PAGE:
Priceline creates first "pure" Android experience
February 14, 2014
The release is part of Priceline’s commitment to developing customized native apps for every device and platform. As opposed to creating one universal app and copying it for different devices, Priceline is strategically building unique apps for each device and platform.
“Like many companies, we started with a heavy iOS focus, as that's what our customers were using most then,” said John Caine, chief product officer of Priceline, Norwalk, CT. “As Android handset usage has grown, we evolved our strategy and today we have a strong user-base on the Android platform.
“We saw particularly strong growth in Android last year, and to that end, it was important to us to redesign the Android app to deliver the authentic, Android experience that our growing Android customer base has come to expect,” he said.
Most marketers do not differentiate that much between Apple and Android smartphone apps, but Priceline has realized the importance of creating personalized experiences for whatever device a consumer is using.
Similar to its other apps, consumers can use the Android app for search and booking services for hotels, rental cars and airline tickets. However, the app also has unique features that cater specifically to Android users.
First of all, the app has unique Android interface with specific design patterns, clean type, intuitive navigational commands and a quick browse-to-checkout path.
It also includes interactive maps for the Express Deals and Name Your Price features to show the neighborhoods with hotel deals more clearly. Additionally, users can search for a specific hotel.
The Android app also offers a three-step Name Your Own Price checkout to make the process to conversion even easier.
The app is available for free download in Google Play.
In 2013, Priceline’s Android app experienced the highest year-over-year growth of all platforms, more than doubling in the year. The company therefore decided that the platform required special attention.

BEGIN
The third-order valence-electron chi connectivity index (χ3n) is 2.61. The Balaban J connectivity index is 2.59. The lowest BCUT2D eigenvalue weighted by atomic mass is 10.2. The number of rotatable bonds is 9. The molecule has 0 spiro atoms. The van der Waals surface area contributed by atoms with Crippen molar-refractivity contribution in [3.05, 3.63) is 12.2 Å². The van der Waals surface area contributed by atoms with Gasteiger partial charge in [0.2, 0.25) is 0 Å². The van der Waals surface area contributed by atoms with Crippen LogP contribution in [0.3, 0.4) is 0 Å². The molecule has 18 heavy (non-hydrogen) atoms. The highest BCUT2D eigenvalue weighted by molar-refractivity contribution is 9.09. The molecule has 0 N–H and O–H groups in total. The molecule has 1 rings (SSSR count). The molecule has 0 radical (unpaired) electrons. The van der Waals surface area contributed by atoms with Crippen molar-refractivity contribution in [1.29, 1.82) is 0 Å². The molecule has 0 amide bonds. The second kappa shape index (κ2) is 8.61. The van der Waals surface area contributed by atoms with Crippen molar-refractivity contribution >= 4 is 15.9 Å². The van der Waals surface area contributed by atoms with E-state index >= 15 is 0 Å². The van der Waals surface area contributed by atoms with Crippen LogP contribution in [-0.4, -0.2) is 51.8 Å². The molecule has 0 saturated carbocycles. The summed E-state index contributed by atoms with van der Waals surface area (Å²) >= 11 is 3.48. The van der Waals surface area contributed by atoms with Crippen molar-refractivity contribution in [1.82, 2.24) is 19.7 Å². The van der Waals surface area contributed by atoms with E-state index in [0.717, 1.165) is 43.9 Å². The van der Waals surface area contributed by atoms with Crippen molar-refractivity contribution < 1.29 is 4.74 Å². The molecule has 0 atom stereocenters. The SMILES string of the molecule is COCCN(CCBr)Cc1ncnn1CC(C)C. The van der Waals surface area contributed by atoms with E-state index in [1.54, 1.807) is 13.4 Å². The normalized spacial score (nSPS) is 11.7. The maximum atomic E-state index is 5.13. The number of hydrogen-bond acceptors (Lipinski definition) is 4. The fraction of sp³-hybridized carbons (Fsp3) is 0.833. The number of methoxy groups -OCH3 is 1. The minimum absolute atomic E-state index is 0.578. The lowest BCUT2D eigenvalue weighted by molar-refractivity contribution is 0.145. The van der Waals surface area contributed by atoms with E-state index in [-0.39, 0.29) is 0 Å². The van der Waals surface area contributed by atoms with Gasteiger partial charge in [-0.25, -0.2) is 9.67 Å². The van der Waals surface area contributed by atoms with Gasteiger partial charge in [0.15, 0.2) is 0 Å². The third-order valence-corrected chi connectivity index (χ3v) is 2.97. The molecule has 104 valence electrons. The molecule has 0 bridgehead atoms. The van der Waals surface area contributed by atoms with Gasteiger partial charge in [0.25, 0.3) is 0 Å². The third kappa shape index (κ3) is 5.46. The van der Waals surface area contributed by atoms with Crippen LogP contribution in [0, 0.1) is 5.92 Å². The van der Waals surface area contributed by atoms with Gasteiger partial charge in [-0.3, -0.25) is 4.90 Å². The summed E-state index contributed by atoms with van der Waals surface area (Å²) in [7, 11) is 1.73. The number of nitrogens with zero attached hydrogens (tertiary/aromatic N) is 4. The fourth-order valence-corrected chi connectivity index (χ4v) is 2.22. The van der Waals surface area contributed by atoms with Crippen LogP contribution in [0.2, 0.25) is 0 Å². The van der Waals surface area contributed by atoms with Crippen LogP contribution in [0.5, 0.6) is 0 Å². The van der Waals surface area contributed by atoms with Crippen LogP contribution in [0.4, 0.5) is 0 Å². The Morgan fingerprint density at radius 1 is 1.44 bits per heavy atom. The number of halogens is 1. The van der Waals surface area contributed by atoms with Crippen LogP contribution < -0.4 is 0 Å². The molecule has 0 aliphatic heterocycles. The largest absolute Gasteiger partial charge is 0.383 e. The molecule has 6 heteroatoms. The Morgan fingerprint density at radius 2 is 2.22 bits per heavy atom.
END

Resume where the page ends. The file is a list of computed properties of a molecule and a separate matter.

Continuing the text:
Priceline’s Android users tend to book same-day hotel stays, and they also embrace social sign-in. Android users who sign in with Google have a 71 percent higher conversion rate than those who book as guests.
Looking at data like this can help Priceline better cater its app to its users. While having the same app for Apple and Android users might be OK, marketers should really look to providing customized experiences for the different devices.
At Mobile Marketer’s Mobile FirstLook: Strategy 2014 conference, two Zappos executives spoke about the importance of creating unique experiences on Apple, Android and Web. After attacking Android with a unique strategy separate from iOS, the online retailer experienced a surge in Android conversions (see story).
“Android navigation and usability is distinct from iOS,” said Fabiola Carcamo, Android product director at Priceline. “For example, most Android handsets have back buttons on the device which are very different than iOS back navigation buttons that are built into an app menu.
“IOS elements like those feel clumsy and unfamiliar to Android users who can easily spot apps that feel and behave like iOS ports,” he said. “We want to give the Android audience a crisp, exciting experience that is pure and authentic to Android.
“We've been growing our Android team, and most importantly, establishing Android product management to guide the Android business separately from iOS. So with a team of designers and developers specific to the Android platform, we operate in a hyper-focused environment on a daily basis. We also take advantage of usability coaching from Android usability experts themselves by working with Google's developer advocates.
Rebecca Borison is editorial assistant on Mobile Marketer, New York
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